At today's rally, several victims' rights groups will urge Congress and the State House to convene hearings on the church crisis so Law can be called to testify.

And Robert S. Bennett, chairman of a national lay Catholic review board recently empaneled to examine the crisis, said yesterday his group will question cardinals, archbishops and bishops on the matter in coming months.

"The board is very troubled by recent revelations," he said.

Paul Baier of Voice of the Faithful and Survivors First said busloads and car pools of rank-and-file Catholics were planning last night to be at the cathedral today.

"Hats off to (Law) for having the guts to show up," he said. "Because these are angry people. We have had a crime spree going on."

Kenslea and others last night said they stood behind their pastor, the Rev. Walter H. Cuenin, who has talked openly in recent days of the need for priests to speak out jointly and publicly about Law's future. Many of the 400 on hand praised Cuenin after the service for his role in the ongoing and subtle stewardship of nearly 100 priests who are likely signatories of the letter to Law.

Cuenin said he expects the letter to undergo much revision as dozens of priests weigh in on it by phone, fax and e-mail. The prospect of a large fraction of the Boston Archdiocese's 900 priests - who upon ordination vow obedience to church leaders and Vatican dictates - asking a bishop to step down, Cuenin noted, is deeply unsettling to his brother clerics.

"I know the letter will express a great sadness for the cardinal, and speak of the many fine things he has done - easing of poverty and hunger, our relations with Jews," Cuenin said. "But I cannot see how it will not ask for his resignation."

Not all Catholics are leaving Law. Francis Hogan, a Boston attorney who has served on Catholic boards, said Law's backers "are not represented in the media coverage, are hard at work in parish life."

But Stephen Pope, chairman of Boston College's theology department, said, "Most people thought the worst had already been seen and it couldn't get worse. I think this (last week) is the bale of straw that is going to break his back."

Protest letter seeks resignation

The following letter will be delivered to Bernard Cardinal Law today by a group of Boston-area priests who say it has been signed by at least 50 priests:

Dear Cardinal Law:

It is with a heavy heart that we write to request your resignation as Archbishop of Boston. We have valued the good work you have done here in Boston including, but not limited to: your advocacy for the homeless, your outreach to the Jewish community, your opposition to capital punishment, and your leadership in welcoming immigrant peoples. However, the events of recent months and, in particular, of these last few days, make it clear to us that your position as our bishop is so compromised that it is no longer possible for you to exercise the spiritual leadership required for the church of Boston.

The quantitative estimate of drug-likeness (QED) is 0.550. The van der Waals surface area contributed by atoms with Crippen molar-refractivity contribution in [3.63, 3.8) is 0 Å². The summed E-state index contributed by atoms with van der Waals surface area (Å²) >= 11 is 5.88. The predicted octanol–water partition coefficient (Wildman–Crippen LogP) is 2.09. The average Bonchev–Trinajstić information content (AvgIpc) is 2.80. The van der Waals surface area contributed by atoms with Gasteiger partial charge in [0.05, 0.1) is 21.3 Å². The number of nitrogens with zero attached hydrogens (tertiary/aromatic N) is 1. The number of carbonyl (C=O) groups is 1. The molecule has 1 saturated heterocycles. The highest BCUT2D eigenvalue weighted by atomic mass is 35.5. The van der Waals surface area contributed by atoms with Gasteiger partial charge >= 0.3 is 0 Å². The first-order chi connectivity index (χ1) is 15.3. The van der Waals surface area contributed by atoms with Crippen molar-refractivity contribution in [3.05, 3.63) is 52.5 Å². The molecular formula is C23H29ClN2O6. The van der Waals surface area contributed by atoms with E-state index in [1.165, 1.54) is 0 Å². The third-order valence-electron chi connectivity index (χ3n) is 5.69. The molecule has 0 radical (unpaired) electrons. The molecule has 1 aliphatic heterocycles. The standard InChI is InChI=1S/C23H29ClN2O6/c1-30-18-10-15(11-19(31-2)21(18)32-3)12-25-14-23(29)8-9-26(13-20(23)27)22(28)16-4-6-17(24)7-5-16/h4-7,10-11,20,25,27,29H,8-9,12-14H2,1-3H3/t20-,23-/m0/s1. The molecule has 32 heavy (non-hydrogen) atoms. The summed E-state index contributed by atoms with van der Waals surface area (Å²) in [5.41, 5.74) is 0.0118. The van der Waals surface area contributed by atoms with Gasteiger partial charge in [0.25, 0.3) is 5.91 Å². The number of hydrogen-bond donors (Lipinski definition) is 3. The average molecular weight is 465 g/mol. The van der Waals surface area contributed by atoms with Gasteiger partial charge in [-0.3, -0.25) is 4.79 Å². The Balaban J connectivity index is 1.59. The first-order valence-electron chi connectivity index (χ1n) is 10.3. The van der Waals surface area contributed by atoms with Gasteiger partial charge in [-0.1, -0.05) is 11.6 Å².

As leaders of many of the parishes that make up this Archdiocese we hear from the people their call for a change in leadership. The revelations that have come to light a few days ago challenge the credibility of your public statements. The people of this Archdiocese are angry, hurt and in need of authentic spiritual leadership. We believe that despite your good work in the past you are no longer able to provide that leadership.

While this is obviously a difficult request, we believe in our hearts that this is a necessary step that must be taken if healing is to come to the Archdiocese. The priests and people of Boston have lost confidence in you as their spiritual leader.



Dover priest removed over sex abuse allegation

By Associated Press
Manchester (NH) Union Leader
December 8, 2002

Dove -- A Roman Catholic priest has been removed from his duties over allegations that he sexually assaulted a girl more than two decades ago.

The Rev. Paul Gregoire, pastor at St. Charles Parish, is accused of abusing the girl in the 1970s, WMUR-TV reported last night.

Parishioners were told yesterday that Gregoire, 73, has been placed on administrative leave and that the Diocese of Manchester considers the allegations credible.

"Our support and prayers go to everyone involved," Bishop John B. McCormack said in a statement.

 
 

Original material copyright © BishopAccountability.org 2004. Reproduce freely with attribution.